A landlord has been slapped with a fine of more than $8500 after tenants were forced to live in a home with mould, broken windows, rotten floors and rodent issues for years.
Tenants of Krishna Rani Saha complained about maintenance issues after moving into the property in 2015, however, they weren't acted upon until early 2019.
Black mould could be found in the kitchen, the bathroom's floors were rotten, the hot-water cylinder overflowed and there were ongoing issues with rodents.
She was also found to have breached the Residential Tenancies Act 1986 (RTA) by failing to provide insulation statements to 35 of her tenants.
The tenants related to seven residential properties in Christchurch, five of which were run as boarding houses.
Following 36 applications from the Ministry of Business, Innovation and Employment's Tenancy Compliance and Investigations Team (TCIT), Saha was ordered to pay $8515.84 by the Tenancy Tribunal.
TCIT acting national manager Paul Coggan said Saha had persistently and repeatedly breached the RTA in relation to the insulation statements.
"Ms Saha has acted as a landlord and property manager for a number of years and has frequently appeared before the tribunal," Coggan said.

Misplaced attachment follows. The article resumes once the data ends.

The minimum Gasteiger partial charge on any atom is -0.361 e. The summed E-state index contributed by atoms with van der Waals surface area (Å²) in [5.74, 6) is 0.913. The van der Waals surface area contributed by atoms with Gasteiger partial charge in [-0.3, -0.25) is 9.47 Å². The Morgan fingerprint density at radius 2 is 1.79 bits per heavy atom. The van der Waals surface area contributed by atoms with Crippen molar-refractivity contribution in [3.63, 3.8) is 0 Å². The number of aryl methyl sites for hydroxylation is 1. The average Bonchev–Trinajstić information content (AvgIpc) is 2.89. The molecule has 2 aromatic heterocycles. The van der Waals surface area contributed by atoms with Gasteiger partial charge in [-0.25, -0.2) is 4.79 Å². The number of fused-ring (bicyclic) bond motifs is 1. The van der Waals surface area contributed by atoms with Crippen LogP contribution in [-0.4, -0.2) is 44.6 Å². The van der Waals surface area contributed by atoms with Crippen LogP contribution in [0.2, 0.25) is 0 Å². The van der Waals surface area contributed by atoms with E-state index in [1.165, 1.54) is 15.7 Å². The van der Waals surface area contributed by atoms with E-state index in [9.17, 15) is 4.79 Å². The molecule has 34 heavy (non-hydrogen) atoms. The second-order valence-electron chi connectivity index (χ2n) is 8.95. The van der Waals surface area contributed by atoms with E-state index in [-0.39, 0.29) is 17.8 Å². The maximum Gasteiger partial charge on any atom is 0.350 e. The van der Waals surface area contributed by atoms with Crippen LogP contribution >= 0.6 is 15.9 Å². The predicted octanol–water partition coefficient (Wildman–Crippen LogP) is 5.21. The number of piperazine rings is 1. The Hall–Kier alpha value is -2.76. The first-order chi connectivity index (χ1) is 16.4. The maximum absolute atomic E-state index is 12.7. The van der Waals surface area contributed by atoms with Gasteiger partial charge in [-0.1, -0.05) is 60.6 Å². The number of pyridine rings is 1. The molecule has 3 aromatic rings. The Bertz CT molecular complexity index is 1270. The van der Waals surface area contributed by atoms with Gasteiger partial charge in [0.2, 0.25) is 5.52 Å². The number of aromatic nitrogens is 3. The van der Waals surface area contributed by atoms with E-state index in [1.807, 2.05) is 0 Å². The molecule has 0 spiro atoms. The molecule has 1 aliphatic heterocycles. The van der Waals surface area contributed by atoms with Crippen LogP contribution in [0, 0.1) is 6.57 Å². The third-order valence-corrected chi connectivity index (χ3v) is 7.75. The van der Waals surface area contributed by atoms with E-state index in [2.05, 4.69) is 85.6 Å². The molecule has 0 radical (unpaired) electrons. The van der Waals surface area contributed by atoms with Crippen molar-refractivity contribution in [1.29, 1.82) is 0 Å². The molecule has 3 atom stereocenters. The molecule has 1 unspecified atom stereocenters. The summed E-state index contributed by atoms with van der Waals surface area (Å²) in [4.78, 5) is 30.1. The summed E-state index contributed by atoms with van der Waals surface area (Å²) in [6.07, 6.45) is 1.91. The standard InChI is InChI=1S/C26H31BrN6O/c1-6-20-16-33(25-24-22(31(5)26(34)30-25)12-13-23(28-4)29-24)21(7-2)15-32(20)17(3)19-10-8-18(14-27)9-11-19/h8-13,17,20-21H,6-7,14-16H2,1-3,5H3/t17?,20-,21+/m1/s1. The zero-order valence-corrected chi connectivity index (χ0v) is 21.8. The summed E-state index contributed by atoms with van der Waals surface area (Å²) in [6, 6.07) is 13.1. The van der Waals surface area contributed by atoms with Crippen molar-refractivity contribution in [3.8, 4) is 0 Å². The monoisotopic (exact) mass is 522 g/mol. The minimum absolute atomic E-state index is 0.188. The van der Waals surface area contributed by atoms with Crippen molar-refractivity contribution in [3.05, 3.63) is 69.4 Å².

"Given her previous experience at the tribunal and her tenure as a landlord, it is most concerning to see an ongoing disregard of the RTA.
"It also demonstrates failing in her business operations and lack of commitment to meeting her responsibilities and obligations."
Under the RTA, landlords must include a signed statement in the tenancy agreement about whether insulation has been installed in the ceilings, walls, and floors.
These statements are to ensure tenants have certainty and choice when it comes to choosing which rental property to live in, Coggan said.
"Landlords need to be aware that by renting properties out to tenants they are running a business which comes with obligations that need to be met to comply with the RTA," Coggan said.
"The most important obligation is the provision of housing that is safe, warm and dry as this directly affects the health and wellbeing of New Zealanders.
"Landlords need to consider the effects that their actions have on their tenants."
Before July 1, 2021, all boarding houses in New Zealand must comply with health homes standards, including insulation standards.